Review Summary: Black metal that keeps it simple, but ferocious.
Wolves In the Throne Room is a 4-piece black metal band from Olympia, Washington. Black Cascade
is their third full-length album released on March 31st, 2009 on Southern Lord Records.
Ah, my quest into the twilit world of black metal continues. I’ve discovered everything from Enslaved
’s misty post-black to Emperor
’s skeletal shredding black. I’ve even heard the foresty sounds of Ulver
’s auditory hypnosis. Black metal’s horizons seem to be endless, and in a realm of extremes from all corners, it’s comforting to find some middle ground. Wolves In the Throne Room provides a little islet in the vast cosmos that is black metal. Their sound leans toward no extremes, but finds a middle ground that they can mold to make interesting while maintaining accessibility.
Wolves In the Throne Room have progressed, as all bands do. Their style has changed, and whether that’s for the better or not depends on your taste…and your attention span. In previous WItTR releases, the band has incorporated lengthy melodic interludes into their black, as is expected from any respectable black metal outfit. Besides this, WItTR’s softer movements were very intelligently written and played, performed gracefully, one could even say. Wolves In the Throne Room’s previous writing could actually be compared, on an intellectual level, to that of Opeth
’s grand poobah Mikael Åkerfeldt; mind-bending music from a whole other plane. However, on Black Cascade
, those movements are all but extinct. There is still a healthy level of melody, but often it is watered down and blurred into WItTR’s newly increased belligerence.
both suffers and benefits from this style “progression”. It erases a sense of personality that may have drawn deeper several listeners to Wolves In the Throne Room, but it also attracts a different (possibly more numerous?) crowd by making the sound more easily accessible to new fans. The last half of Ahrimatic Trance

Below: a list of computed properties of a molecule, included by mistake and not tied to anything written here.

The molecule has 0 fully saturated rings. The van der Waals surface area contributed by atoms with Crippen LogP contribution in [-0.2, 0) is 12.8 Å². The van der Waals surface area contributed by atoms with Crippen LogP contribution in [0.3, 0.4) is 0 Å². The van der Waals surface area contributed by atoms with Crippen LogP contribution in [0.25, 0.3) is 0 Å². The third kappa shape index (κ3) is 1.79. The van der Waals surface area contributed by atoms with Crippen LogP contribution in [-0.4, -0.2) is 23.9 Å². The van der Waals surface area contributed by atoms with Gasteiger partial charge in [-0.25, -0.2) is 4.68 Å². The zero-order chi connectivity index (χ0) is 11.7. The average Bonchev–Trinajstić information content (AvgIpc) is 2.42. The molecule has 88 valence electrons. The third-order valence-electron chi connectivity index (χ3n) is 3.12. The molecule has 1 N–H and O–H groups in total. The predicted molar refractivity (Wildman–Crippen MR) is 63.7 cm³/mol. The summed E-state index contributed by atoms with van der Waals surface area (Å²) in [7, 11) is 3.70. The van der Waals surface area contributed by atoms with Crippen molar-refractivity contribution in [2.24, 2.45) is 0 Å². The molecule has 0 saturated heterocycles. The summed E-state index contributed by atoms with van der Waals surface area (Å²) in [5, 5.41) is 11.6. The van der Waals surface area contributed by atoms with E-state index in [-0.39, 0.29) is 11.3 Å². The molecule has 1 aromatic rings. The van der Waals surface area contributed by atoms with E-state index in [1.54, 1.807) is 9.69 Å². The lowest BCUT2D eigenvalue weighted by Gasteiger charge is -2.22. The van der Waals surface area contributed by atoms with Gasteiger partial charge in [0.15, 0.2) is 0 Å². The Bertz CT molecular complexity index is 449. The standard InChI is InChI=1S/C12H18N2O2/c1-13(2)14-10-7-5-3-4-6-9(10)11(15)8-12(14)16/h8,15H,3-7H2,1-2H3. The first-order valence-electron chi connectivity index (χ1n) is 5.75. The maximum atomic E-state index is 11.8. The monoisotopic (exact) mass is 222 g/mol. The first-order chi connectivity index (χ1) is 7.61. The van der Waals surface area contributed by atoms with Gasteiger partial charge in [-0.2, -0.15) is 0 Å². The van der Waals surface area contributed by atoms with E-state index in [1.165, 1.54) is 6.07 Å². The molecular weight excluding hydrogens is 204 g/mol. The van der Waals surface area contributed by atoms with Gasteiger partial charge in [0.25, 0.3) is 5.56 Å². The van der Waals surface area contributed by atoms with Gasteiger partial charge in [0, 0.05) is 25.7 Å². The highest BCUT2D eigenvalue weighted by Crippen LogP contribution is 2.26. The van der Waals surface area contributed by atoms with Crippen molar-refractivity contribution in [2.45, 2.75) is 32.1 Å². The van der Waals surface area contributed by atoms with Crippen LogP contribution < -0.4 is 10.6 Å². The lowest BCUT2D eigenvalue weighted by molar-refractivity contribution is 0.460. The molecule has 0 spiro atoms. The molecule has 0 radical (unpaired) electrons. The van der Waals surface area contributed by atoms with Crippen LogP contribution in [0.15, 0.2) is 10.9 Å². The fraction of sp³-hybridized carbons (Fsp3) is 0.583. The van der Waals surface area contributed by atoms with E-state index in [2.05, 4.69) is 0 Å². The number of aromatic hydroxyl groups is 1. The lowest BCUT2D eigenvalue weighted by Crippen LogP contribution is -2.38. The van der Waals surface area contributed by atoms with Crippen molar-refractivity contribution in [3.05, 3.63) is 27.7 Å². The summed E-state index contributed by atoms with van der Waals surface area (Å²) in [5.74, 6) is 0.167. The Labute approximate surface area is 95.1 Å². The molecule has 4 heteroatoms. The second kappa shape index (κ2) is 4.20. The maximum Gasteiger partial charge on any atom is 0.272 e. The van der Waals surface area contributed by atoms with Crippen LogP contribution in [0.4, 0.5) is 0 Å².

is a beautiful black metal instrumental that should sate any hungers for melody. The hostility of Wolves’ music, however, has been brought to the forefront and cranked to 11. The vocals are skillful and polished high-pitches, but are also chock full of charismatic anger and violence. The bloodcurdling and emotional screams bring to mind Discordance Axis
’ Jon Chang. The guitars throughout the album are typical driving black metal, thudding, but I’d hesitate to go as far as to call them “droning”. Besides, dwelling beneath is a dark underlying symphony that proves that black will forever be the most beautiful metal (Gothic can suck it). Even the repetitive drums can’t block out the harmonies (and believe me, the cymbal abuse going on sure tries).
So Wolves In the Throne Room’s personality hasn’t completely drained, maybe it’s just hiding. If you wade your way through the otherworldly hailstorm of Black Cascade
, you can still hear a shrouded but very much alive version of the musical capabilities WItTR hold. Peruse your way through the stunning Crystal Ammunition
and you’ll hear what I speak of. There’s the quiet festering, the violent pummeling, and the swooping in-between. All this discord between cacophony and harmony actually adds to the vocals’ fury, (see opener Wanderer Above the Sea of Fog
) creating a waterfall of cascading Cynic-style twilight metal that is good for many a dimensional listen.
While it may not be Wolves In the Throne Room’s best work, Black Cascade
is nothing short of a superb work of art, albeit angry art. WItTR’s previous release Two Hunters
was a classic, and this may be a degeneration, but the extraordinary possibilities are still there. So listen to this first, then grab Two Hunters
and decide which face of Wolves In the Throne Room you prefer: ingenious personality or pure unbridled emotion.